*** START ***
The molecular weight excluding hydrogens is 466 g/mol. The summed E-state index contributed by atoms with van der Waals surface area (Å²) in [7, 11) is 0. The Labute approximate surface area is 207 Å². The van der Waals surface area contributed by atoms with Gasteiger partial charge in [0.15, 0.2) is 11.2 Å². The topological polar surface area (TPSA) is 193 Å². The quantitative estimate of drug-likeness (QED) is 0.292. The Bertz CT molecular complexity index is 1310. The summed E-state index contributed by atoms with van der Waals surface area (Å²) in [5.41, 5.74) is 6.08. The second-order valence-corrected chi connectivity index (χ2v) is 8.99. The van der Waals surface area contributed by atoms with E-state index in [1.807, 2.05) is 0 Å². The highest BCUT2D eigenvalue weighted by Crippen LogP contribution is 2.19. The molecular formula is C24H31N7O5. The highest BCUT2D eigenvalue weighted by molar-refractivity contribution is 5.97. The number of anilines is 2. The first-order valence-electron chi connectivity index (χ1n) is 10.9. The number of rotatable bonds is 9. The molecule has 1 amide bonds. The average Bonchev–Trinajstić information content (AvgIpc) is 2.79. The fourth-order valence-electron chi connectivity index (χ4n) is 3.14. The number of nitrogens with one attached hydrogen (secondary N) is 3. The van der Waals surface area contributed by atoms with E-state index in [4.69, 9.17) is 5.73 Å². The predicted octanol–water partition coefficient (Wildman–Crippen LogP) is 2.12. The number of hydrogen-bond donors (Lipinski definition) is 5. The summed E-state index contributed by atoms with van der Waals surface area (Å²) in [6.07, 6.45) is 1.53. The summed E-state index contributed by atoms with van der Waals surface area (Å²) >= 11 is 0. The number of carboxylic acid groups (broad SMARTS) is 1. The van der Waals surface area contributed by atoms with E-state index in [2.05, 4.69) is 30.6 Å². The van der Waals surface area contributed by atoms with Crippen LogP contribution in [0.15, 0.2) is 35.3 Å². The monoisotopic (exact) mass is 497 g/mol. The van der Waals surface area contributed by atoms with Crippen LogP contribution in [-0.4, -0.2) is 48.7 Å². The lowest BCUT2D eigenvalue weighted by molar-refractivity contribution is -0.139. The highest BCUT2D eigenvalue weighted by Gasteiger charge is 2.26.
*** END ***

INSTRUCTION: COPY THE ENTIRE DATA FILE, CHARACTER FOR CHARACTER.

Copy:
The molecular weight excluding hydrogens is 466 g/mol. The summed E-state index contributed by atoms with van der Waals surface area (Å²) in [7, 11) is 0. The Labute approximate surface area is 207 Å². The van der Waals surface area contributed by atoms with Gasteiger partial charge in [0.15, 0.2) is 11.2 Å². The topological polar surface area (TPSA) is 193 Å². The quantitative estimate of drug-likeness (QED) is 0.292. The Bertz CT molecular complexity index is 1310. The summed E-state index contributed by atoms with van der Waals surface area (Å²) in [5.41, 5.74) is 6.08. The second-order valence-corrected chi connectivity index (χ2v) is 8.99. The van der Waals surface area contributed by atoms with E-state index in [1.807, 2.05) is 0 Å². The highest BCUT2D eigenvalue weighted by Crippen LogP contribution is 2.19. The molecular formula is C24H31N7O5. The highest BCUT2D eigenvalue weighted by molar-refractivity contribution is 5.97. The number of anilines is 2. The first-order valence-electron chi connectivity index (χ1n) is 10.9. The number of rotatable bonds is 9. The molecule has 1 amide bonds. The average Bonchev–Trinajstić information content (AvgIpc) is 2.79. The fourth-order valence-electron chi connectivity index (χ4n) is 3.14. The number of nitrogens with one attached hydrogen (secondary N) is 3. The van der Waals surface area contributed by atoms with E-state index in [4.69, 9.17) is 5.73 Å². The predicted octanol–water partition coefficient (Wildman–Crippen LogP) is 2.12. The number of hydrogen-bond donors (Lipinski definition) is 5. The summed E-state index contributed by atoms with van der Waals surface area (Å²) in [6.07, 6.45) is 1.53. The summed E-state index contributed by atoms with van der Waals surface area (Å²) >= 11 is 0. The number of carboxylic acid groups (broad SMARTS) is 1. The van der Waals surface area contributed by atoms with E-state index in [2.05, 4.69) is 30.6 Å². The van der Waals surface area contributed by atoms with Crippen LogP contribution in [0.15, 0.2) is 35.3 Å². The monoisotopic (exact) mass is 497 g/mol. The van der Waals surface area contributed by atoms with Crippen LogP contribution in [-0.4, -0.2) is 48.7 Å². The lowest BCUT2D eigenvalue weighted by molar-refractivity contribution is -0.139. The highest BCUT2D eigenvalue weighted by Gasteiger charge is 2.26.